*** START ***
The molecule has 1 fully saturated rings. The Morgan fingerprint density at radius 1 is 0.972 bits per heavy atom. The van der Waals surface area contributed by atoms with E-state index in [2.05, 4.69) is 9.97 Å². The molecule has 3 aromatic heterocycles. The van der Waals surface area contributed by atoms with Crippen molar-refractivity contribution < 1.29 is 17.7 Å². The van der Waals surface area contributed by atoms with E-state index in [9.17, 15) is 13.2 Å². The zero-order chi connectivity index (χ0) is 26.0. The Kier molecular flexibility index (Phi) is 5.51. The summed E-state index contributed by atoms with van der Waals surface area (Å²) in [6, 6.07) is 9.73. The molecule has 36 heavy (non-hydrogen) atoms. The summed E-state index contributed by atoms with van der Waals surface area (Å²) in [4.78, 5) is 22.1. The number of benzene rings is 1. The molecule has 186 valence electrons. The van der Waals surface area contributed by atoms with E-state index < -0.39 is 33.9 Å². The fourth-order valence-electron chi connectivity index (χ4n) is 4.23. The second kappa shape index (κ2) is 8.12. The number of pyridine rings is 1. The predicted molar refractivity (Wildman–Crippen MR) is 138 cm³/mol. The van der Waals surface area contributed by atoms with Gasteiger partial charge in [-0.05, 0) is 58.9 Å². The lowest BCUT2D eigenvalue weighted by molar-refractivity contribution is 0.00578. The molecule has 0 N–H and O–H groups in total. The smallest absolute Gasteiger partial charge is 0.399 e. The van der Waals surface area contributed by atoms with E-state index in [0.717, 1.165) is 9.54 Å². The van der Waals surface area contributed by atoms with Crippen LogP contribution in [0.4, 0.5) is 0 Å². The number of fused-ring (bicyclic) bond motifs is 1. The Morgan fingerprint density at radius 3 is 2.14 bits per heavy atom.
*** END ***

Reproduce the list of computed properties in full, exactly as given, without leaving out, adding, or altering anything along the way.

The molecule has 1 fully saturated rings. The Morgan fingerprint density at radius 1 is 0.972 bits per heavy atom. The van der Waals surface area contributed by atoms with E-state index in [2.05, 4.69) is 9.97 Å². The molecule has 3 aromatic heterocycles. The van der Waals surface area contributed by atoms with Crippen molar-refractivity contribution < 1.29 is 17.7 Å². The van der Waals surface area contributed by atoms with E-state index in [9.17, 15) is 13.2 Å². The zero-order chi connectivity index (χ0) is 26.0. The Kier molecular flexibility index (Phi) is 5.51. The summed E-state index contributed by atoms with van der Waals surface area (Å²) in [6, 6.07) is 9.73. The molecule has 36 heavy (non-hydrogen) atoms. The summed E-state index contributed by atoms with van der Waals surface area (Å²) in [4.78, 5) is 22.1. The number of benzene rings is 1. The molecule has 186 valence electrons. The van der Waals surface area contributed by atoms with E-state index < -0.39 is 33.9 Å². The fourth-order valence-electron chi connectivity index (χ4n) is 4.23. The second kappa shape index (κ2) is 8.12. The number of pyridine rings is 1. The predicted molar refractivity (Wildman–Crippen MR) is 138 cm³/mol. The van der Waals surface area contributed by atoms with Gasteiger partial charge in [-0.05, 0) is 58.9 Å². The lowest BCUT2D eigenvalue weighted by molar-refractivity contribution is 0.00578. The molecule has 0 N–H and O–H groups in total. The smallest absolute Gasteiger partial charge is 0.399 e. The van der Waals surface area contributed by atoms with E-state index in [0.717, 1.165) is 9.54 Å². The van der Waals surface area contributed by atoms with Crippen LogP contribution in [0.4, 0.5) is 0 Å². The number of fused-ring (bicyclic) bond motifs is 1. The Morgan fingerprint density at radius 3 is 2.14 bits per heavy atom.